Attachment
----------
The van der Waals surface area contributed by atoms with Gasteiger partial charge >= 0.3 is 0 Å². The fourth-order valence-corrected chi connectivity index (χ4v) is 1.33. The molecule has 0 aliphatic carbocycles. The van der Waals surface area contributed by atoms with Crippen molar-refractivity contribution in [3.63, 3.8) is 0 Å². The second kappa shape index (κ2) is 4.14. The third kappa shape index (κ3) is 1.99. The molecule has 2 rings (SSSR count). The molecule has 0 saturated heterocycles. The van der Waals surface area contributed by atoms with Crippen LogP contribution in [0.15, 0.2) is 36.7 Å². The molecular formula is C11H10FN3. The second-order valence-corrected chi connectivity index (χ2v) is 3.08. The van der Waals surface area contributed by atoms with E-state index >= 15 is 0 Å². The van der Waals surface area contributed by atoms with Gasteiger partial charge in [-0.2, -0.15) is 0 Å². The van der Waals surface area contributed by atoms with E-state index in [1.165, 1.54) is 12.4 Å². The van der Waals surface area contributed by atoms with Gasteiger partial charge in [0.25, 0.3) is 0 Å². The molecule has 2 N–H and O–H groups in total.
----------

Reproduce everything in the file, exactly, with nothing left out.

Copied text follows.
The van der Waals surface area contributed by atoms with Gasteiger partial charge >= 0.3 is 0 Å². The fourth-order valence-corrected chi connectivity index (χ4v) is 1.33. The molecule has 0 aliphatic carbocycles. The van der Waals surface area contributed by atoms with Crippen molar-refractivity contribution in [3.63, 3.8) is 0 Å². The second kappa shape index (κ2) is 4.14. The third kappa shape index (κ3) is 1.99. The molecule has 2 rings (SSSR count). The molecule has 0 saturated heterocycles. The van der Waals surface area contributed by atoms with Crippen LogP contribution in [0.15, 0.2) is 36.7 Å². The molecular formula is C11H10FN3. The second-order valence-corrected chi connectivity index (χ2v) is 3.08. The van der Waals surface area contributed by atoms with E-state index >= 15 is 0 Å². The van der Waals surface area contributed by atoms with Gasteiger partial charge in [-0.2, -0.15) is 0 Å². The van der Waals surface area contributed by atoms with E-state index in [1.165, 1.54) is 12.4 Å². The van der Waals surface area contributed by atoms with Gasteiger partial charge in [0.25, 0.3) is 0 Å². The molecule has 2 N–H and O–H groups in total.